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Benedict XVI asks himself: "What is the university? What is its task?" Then he goes on: "The true, intimate, origin of the university lies in the longing for knowledge which is inherent to mankind. Humans want to know what it is that surrounds them. They want truth".
"Truth is never just theoretical. ... Truth means more than knowing. Knowledge of truth has as its goal knowledge of good. ... What is the good that makes us true? The truth makes us good, and goodness is truth. This is the optimism that lives in Christian faith, because [that faith] has been granted the vision of the 'Logos', creative Reason which in the incarnation of God was revealed as Good, as Goodness itself".
In this context, the Holy Father presents the example of medieval universities in which, he notes, faculties of philosophy and theology "were entrusted with searching for the truth about man in its entirety and, alongside that, with the task of ensuring that awareness of truth remained high". Then, quoting a formula used at the Council of Chalcedon to describe Christology, Benedict XVI affirms that theology and philosophy must co-exist "without confusion and without separation.
"Without confusion", he adds, "means that each of the two disciplines must conserve its own identity. Philosophy must remain a real search for reason, with its own inherent freedoms and responsibilities", while theology "must continue to draw from that wealth of knowledge which it did not invent itself ... and which, since it can never be totally consumed by reflection, always provides fresh stimulus for thought".
"Without separation", he explains, means that "philosophy does not start afresh from zero each time in the mind of the thinker, but is part of the great dialogue of historical wisdom", in which "it must not close itself to what religions - and in particular the Christian faith - have received and donated to humanity as signs along its journey".
"Much of what theology and faith say", Pope Benedict observes, "can be absorbed only within the context of faith itself and therefore cannot be presented as a requirement to those people for whom this faith remains inaccessible. Yet at the same time it is true that the message of Christian faith ... is a purifying force for reason, ... an encouragement towards truth, and therefore a force against the pressures of power and interest groups".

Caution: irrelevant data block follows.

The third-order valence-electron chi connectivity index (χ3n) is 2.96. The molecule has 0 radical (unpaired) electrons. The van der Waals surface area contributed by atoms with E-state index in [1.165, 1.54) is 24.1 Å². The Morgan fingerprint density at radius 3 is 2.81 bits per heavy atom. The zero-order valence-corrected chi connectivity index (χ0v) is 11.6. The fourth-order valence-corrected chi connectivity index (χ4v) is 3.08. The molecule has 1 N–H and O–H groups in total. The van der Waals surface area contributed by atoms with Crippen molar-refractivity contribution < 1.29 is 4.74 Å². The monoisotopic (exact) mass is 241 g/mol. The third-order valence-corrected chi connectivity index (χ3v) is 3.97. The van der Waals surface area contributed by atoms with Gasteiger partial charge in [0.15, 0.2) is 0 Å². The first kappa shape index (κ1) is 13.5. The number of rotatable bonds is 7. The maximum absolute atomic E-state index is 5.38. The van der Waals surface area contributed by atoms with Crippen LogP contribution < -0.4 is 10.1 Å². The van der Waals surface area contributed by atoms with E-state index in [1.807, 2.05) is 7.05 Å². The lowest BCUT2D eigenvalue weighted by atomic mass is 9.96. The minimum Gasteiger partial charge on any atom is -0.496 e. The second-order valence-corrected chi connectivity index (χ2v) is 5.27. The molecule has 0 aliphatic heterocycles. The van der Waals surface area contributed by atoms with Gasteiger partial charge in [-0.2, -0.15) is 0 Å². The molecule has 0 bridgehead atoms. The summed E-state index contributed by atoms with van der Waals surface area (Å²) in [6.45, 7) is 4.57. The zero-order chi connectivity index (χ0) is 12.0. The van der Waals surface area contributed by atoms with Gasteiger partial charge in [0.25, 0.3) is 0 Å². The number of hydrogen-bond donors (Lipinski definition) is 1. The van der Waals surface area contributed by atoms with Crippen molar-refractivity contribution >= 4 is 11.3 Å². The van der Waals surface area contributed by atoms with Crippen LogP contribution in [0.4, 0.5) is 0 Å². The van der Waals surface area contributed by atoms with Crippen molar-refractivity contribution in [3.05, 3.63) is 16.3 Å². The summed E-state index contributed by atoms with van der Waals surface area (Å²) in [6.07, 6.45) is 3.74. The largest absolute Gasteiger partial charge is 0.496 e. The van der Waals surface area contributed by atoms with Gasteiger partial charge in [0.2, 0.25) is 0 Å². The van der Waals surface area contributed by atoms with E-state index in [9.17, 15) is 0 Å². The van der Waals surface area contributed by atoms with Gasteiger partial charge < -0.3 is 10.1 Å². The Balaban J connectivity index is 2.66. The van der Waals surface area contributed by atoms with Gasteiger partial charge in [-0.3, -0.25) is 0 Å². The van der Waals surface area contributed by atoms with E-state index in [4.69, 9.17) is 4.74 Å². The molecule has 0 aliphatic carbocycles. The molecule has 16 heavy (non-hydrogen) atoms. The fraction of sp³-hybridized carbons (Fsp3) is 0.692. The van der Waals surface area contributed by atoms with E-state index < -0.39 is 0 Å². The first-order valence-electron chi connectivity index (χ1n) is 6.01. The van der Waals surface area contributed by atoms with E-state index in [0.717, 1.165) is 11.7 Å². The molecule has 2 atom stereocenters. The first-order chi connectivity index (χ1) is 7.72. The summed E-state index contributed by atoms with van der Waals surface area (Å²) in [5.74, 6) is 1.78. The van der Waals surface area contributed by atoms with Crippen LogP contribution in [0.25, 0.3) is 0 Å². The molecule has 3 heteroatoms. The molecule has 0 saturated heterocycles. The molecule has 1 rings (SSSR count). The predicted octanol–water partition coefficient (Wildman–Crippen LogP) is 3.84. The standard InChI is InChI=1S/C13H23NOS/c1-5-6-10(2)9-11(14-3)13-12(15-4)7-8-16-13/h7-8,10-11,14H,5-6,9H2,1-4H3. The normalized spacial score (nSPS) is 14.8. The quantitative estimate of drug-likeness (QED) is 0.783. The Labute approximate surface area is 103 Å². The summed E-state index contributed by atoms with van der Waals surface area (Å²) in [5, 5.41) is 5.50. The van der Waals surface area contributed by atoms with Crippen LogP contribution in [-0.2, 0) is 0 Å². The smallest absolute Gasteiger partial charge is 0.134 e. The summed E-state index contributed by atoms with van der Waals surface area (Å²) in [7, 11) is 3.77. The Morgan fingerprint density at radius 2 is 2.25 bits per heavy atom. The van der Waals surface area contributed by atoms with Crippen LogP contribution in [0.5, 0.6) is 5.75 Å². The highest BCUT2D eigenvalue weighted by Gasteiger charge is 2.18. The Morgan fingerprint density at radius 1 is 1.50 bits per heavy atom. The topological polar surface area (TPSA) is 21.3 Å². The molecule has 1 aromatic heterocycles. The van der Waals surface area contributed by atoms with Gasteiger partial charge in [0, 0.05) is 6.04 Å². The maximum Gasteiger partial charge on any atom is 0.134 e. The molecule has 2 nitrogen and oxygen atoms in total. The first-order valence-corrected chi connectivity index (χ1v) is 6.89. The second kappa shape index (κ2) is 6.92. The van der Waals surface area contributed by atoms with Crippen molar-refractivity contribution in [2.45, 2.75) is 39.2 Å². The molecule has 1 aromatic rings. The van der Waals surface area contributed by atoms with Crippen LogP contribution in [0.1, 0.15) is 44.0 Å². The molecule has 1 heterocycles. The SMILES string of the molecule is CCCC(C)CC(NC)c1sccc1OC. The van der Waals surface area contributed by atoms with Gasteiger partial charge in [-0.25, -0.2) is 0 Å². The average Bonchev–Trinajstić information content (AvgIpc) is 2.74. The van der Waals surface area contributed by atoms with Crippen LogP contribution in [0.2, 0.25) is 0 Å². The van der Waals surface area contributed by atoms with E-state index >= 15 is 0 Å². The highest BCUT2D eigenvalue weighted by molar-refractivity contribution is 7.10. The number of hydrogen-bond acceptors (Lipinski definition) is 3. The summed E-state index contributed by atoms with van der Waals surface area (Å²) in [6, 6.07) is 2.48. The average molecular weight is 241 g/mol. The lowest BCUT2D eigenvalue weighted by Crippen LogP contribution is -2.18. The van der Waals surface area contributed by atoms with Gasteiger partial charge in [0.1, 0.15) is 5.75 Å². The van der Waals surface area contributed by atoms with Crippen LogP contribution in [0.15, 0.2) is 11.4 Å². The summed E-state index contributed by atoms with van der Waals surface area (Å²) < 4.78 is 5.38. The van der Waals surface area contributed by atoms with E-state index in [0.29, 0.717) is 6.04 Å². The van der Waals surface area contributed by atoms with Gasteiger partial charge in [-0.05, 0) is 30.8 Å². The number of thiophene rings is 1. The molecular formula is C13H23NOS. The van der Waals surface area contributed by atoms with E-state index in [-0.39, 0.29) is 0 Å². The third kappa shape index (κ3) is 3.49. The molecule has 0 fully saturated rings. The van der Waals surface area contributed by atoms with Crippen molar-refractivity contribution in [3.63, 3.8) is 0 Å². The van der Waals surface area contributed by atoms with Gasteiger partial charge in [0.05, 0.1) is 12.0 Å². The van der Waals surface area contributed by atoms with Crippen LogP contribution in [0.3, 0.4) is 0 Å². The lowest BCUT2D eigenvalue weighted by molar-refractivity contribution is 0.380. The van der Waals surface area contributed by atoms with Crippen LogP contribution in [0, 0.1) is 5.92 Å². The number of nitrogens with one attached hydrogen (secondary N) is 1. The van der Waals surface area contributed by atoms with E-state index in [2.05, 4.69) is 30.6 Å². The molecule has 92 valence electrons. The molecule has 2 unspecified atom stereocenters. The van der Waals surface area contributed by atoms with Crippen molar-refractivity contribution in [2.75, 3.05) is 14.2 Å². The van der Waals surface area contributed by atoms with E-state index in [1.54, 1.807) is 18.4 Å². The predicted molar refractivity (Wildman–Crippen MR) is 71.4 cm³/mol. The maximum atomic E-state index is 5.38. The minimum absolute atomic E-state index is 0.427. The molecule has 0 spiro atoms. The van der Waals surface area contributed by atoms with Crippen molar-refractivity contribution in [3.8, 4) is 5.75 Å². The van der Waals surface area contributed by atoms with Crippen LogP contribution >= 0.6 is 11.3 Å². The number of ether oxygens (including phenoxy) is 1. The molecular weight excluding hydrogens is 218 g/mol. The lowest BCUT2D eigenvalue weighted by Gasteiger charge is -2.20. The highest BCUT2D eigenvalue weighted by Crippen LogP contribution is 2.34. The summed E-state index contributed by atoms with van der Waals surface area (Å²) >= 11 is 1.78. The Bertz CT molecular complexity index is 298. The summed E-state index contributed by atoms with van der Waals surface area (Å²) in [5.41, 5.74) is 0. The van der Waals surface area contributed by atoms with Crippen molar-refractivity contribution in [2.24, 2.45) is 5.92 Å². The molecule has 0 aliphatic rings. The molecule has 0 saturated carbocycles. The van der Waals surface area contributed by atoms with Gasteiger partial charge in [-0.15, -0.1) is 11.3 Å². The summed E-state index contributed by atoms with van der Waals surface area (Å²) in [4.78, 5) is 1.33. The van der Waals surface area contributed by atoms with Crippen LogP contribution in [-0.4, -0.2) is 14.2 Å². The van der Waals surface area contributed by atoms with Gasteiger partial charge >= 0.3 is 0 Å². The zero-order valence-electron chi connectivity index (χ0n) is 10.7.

The Holy Father also refers to modern times in which "new dimensions of knowledge" have opened up, represented in universities in two main areas: "the natural sciences, ... and the historical and human sciences". He also notes with satisfaction how "the recognition of the rights and the dignity of man" has increased.
However, despite this, "the danger of falling into inhumanity can never be completely eliminated", in particular "the danger facing the Western world ... is that man today, precisely because of the immensity of his knowledge and power, surrenders before the question of truth. ... This means that, in the end, reason gives way before the pressure of other interests and the lure of efficiency, and is forced to recognise this as the ultimate criterion".
"There is a danger", the Pope observes, "that philosophy, no longer feeling itself capable of playing its true role, may degenerate into positivism; that theology with its message to reason, may be confined to the private sphere of a particular group, large or small as it may be".
In closing his discourse, Benedict XVI asks: "What does the Pope have to do or to say to the university?" And he answers: "Certainly he must not seek to impose on others, in an authoritarian way, a faith which can only be given in freedom.
"Over and above his ministry as a pastor in the Church and on the basis of the intrinsic nature of such pastoral ministry", the Pope concludes, "it his job to maintain high the awareness of truth, inviting reason ever and anew to seek truth, goodness, God and, on this journey, encouraging it to notice the valuable lights that have arisen during the history of the Christian faith".
AC/TRUTH/LA SAPIENZA VIS 080117 (1100)